XP Solutions Articles

  1. Wastewater Management System Helps City With Consolidation Of Data, Reduction Of Manual Input

    On the banks of Puget Sound and in the shadow of Mount Rainier exists Tacoma, Washington. The city is home to approximately 211,000 residents, making it the third largest in the state of Washington. Tacoma’s vision is one focused on stewardship and resiliency, as outlined the Environmental Services Department strategic plan: “We believe everything we do supports healthy neighborhoods and a thriving Puget Sound, leaving a better Tacoma for all.”

  2. Central San Reduces Capacity Improvement Projects By 30% With Dynamic Sewer Modeling

    Central Contra Costa Sanitary District (Central San) has always been on the cutting edge of sewer modeling technology. From an early adoption of PCs for tabular hydraulic analysis, to using a custom solution for a semi-dynamic 1985 Master Plan model, and then a custom GIS-based model in 2010, innovation has always been top-of-mind for Central San’s sewer modeling team. Following that trend, the District naturally evolved from steady-state to dynamic modeling. To tackle that challenge, Central San, with the help of Woodard & Curran, turned to InfoWorks ICM.

  3. West Yost Associates Empowers Clearer Determination Of Risk

    Lani Good, P.E., is an Asset Management Practice Leader. During her 5 years at West Yost Associates, she has specialized in Utility Asset Management. Her organization exclusively focuses on water, wastewater, and stormwater systems to ensure longevity for typical water infrastructure assets – pipes, pumps, storage and treatment plants.

  4. Need Speed? Get Model Simulation Results, When You Need Them

    There’s no shortage of modeling packages available to calculate flooding depths. But what if you need to model 1D infrastructure and 2D surface flooding? Freely available 2D analysis tools can take hours, or days, to run complex rainfall scenarios and don’t have the capability to accurately portray constructed flood catchments. And in an age when engineers have to do more within the same amount of time to stay ahead, analysis time is critical.

  5. Enable Your Drainage Design Toolbox To Tackle Gutter Spread And Inlet Capacity

    Excel spreadsheets, hand calculations, or simple calculator utilities have long been trusted tools used by engineers to forecast road inundation due to runoff and how well storm inlets will work. But are they the most effective tools available? Even more, flow paths can be complex and difficult to accurately forecast with manual tools or calculations.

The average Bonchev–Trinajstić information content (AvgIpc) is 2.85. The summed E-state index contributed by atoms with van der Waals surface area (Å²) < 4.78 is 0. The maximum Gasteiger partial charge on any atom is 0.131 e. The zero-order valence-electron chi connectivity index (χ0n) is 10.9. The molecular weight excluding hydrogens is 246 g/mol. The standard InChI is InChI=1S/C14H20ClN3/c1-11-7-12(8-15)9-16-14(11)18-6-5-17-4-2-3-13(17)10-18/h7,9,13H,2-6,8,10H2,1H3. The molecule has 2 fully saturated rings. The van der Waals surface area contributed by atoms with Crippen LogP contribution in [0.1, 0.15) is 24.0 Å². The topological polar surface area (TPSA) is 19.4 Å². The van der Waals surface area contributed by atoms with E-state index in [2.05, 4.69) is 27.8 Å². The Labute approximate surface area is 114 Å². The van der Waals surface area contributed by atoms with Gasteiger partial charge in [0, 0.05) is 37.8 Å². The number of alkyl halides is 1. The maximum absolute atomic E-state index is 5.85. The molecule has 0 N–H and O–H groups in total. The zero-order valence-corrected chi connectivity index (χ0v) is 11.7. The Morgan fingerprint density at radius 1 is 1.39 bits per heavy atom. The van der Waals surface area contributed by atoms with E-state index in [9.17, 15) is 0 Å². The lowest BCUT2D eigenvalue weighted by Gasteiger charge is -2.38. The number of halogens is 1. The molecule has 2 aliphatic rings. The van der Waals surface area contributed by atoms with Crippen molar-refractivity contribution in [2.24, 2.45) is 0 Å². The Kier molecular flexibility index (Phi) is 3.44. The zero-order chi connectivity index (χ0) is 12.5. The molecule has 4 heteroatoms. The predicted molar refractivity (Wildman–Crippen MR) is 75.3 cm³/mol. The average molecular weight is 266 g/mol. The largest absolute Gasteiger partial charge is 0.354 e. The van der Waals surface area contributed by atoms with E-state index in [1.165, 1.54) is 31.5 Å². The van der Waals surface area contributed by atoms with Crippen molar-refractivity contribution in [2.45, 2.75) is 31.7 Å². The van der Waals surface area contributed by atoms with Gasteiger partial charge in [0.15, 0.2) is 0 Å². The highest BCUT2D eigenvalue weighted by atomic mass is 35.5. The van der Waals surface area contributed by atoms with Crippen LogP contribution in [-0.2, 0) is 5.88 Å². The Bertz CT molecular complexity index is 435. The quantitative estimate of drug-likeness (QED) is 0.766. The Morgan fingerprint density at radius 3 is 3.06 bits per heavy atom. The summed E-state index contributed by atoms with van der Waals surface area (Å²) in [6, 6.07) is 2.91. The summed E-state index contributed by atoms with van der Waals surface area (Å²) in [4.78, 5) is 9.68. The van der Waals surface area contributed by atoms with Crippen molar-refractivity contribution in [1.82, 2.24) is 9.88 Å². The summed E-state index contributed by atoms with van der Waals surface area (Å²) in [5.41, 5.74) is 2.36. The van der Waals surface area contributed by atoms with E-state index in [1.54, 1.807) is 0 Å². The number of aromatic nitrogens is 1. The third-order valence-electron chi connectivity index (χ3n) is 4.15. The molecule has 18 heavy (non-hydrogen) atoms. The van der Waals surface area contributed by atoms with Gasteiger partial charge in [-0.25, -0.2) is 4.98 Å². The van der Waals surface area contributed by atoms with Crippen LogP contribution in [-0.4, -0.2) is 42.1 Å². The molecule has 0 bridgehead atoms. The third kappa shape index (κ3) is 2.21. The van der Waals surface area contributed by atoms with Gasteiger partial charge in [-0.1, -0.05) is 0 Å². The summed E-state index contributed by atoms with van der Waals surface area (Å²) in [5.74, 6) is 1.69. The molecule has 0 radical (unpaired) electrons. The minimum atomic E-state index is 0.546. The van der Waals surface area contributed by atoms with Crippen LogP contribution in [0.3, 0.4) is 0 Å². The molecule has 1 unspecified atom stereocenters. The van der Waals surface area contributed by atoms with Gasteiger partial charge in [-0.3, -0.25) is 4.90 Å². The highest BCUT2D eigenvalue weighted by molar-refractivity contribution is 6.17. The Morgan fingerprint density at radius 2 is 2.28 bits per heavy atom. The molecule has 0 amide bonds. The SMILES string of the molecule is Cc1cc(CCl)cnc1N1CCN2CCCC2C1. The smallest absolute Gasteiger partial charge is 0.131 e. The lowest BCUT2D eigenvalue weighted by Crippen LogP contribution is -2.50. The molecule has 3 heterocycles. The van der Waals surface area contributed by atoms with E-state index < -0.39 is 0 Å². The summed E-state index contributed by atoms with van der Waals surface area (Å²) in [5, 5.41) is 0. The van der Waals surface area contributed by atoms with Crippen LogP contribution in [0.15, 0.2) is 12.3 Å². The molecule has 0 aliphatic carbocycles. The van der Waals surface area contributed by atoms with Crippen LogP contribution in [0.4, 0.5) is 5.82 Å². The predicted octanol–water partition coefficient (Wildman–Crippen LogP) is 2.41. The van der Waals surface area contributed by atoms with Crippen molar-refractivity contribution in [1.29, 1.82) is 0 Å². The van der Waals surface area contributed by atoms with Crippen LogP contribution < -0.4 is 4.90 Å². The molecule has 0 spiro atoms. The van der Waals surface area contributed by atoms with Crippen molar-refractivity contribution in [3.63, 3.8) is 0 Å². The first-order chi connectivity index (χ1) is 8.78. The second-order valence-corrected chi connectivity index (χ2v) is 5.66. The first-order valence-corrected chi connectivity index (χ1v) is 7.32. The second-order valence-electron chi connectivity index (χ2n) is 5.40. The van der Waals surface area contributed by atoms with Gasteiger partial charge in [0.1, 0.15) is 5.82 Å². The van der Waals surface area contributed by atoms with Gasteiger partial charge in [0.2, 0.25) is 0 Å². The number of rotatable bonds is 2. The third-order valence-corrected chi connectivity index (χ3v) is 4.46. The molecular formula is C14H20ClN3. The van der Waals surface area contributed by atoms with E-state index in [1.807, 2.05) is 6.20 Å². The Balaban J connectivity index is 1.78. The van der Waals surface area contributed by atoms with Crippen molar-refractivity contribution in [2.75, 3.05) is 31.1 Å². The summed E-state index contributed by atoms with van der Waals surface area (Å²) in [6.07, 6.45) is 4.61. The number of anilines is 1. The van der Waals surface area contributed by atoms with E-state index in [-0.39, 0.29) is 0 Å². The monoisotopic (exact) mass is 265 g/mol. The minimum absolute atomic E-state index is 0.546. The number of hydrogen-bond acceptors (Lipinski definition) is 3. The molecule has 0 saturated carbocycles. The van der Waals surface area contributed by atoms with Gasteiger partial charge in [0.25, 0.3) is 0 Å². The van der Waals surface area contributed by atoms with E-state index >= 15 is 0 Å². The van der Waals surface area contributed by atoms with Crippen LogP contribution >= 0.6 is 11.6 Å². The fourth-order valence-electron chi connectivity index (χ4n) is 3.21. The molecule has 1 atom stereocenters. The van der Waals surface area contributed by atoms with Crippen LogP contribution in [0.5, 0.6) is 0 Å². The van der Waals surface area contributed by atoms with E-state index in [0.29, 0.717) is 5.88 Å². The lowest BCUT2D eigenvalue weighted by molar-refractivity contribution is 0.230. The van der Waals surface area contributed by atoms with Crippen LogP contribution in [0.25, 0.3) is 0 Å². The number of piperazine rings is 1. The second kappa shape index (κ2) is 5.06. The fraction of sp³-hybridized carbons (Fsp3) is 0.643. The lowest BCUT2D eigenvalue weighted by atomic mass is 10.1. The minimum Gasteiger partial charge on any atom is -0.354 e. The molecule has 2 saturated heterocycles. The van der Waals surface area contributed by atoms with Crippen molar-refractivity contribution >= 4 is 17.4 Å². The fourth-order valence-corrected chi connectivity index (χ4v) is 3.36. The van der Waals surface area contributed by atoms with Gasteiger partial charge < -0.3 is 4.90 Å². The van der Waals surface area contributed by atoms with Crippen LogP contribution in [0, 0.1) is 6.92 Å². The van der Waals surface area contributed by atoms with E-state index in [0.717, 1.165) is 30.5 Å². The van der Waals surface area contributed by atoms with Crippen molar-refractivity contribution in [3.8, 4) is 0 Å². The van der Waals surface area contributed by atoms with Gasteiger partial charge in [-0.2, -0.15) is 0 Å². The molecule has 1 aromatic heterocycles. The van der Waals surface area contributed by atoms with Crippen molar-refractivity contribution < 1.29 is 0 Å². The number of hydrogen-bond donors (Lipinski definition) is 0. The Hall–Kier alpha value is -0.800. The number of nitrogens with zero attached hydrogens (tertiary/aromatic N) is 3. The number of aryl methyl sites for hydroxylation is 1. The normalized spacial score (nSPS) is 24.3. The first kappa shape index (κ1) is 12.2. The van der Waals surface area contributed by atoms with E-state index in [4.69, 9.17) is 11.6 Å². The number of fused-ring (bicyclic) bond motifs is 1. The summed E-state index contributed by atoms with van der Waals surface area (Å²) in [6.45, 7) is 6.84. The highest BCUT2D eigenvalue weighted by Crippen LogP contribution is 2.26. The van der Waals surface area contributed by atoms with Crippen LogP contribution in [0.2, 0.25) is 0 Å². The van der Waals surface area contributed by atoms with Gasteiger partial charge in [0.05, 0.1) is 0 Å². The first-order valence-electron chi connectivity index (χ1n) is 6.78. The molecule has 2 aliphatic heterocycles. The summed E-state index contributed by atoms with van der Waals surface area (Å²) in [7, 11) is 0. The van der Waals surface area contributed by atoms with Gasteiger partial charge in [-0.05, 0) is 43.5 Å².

6. Leaks And Bursts: Find, Fix And Prevent Them

    If you’re concerned about leaks in your water supply network – whether they’re steady, or sudden bursts – they can be addressed. Reducing leaks and non-revenue water (NRW) means happier customers and regulators, savings on wasted water, and fewer fines.

  7. In Engineering, Change Is Good

    Earlier this year, a small, simple internet meme on Linkedin caught my eye.  The meme contrasted the present state of “What is” and “What we need” against a future of the state of “What could be” and “What should be.”   As I pondered this meme, a key unspoken element apparent to me is the requirement and ability to embrace change.  Change can be difficult.  Change is also known for being uncomfortable, stressful and fraught with uncertainty.    

  8. Continuous Simulation: Make Stormwater Assets Great Again

    More than 20 years ago I wrote a Master’s Thesis about software tools that could be put together with EPA SWMM to create a toolbox for very long term continuous simulation for stormwater and watershed simulations. I was inspired at the time by Dr. William James who was my advisor for that research. 

  9. Every Drop Counts — A Call To Innovation

    A Request for Startups post on January 3rd on the Y Combinator Blog caught my eye. The blogger talked about the need to prepare for things to get worse with regard to climate change, and called for applications for funding from those working on new technologies that could inexpensively produce clean water.

  10. Rise Of The Stormwater Design Machines? I Don’t Think So.

    Conversation at the 2016 SESWA Stormwater BMPs, LID and Green Infrastructure Seminar in Atlanta GA that I attended recently touched upon the idea of computers taking our jobs and ‘Engineering Bots’. This has of course happened in other industries, but I didn’t anticipate it happening in the stormwater planning, design and management world.